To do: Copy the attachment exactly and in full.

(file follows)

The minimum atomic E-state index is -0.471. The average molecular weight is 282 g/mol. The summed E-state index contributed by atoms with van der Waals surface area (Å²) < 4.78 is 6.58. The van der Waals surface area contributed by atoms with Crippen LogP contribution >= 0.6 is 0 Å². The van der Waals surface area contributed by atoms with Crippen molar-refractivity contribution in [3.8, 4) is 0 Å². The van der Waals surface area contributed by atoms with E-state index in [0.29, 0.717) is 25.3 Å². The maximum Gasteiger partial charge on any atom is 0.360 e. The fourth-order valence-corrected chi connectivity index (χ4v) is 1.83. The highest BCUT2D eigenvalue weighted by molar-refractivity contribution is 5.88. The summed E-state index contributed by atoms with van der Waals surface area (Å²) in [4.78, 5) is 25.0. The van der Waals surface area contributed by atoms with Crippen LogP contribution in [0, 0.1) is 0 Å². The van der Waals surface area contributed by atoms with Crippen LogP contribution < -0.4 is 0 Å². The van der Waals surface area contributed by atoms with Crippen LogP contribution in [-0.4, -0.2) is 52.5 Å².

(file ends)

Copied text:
The minimum atomic E-state index is -0.471. The average molecular weight is 282 g/mol. The summed E-state index contributed by atoms with van der Waals surface area (Å²) < 4.78 is 6.58. The van der Waals surface area contributed by atoms with Crippen LogP contribution >= 0.6 is 0 Å². The van der Waals surface area contributed by atoms with Crippen molar-refractivity contribution in [3.8, 4) is 0 Å². The van der Waals surface area contributed by atoms with E-state index in [0.29, 0.717) is 25.3 Å². The maximum Gasteiger partial charge on any atom is 0.360 e. The fourth-order valence-corrected chi connectivity index (χ4v) is 1.83. The highest BCUT2D eigenvalue weighted by molar-refractivity contribution is 5.88. The summed E-state index contributed by atoms with van der Waals surface area (Å²) in [4.78, 5) is 25.0. The van der Waals surface area contributed by atoms with Crippen LogP contribution in [0, 0.1) is 0 Å². The van der Waals surface area contributed by atoms with Crippen LogP contribution < -0.4 is 0 Å². The van der Waals surface area contributed by atoms with Crippen LogP contribution in [-0.4, -0.2) is 52.5 Å².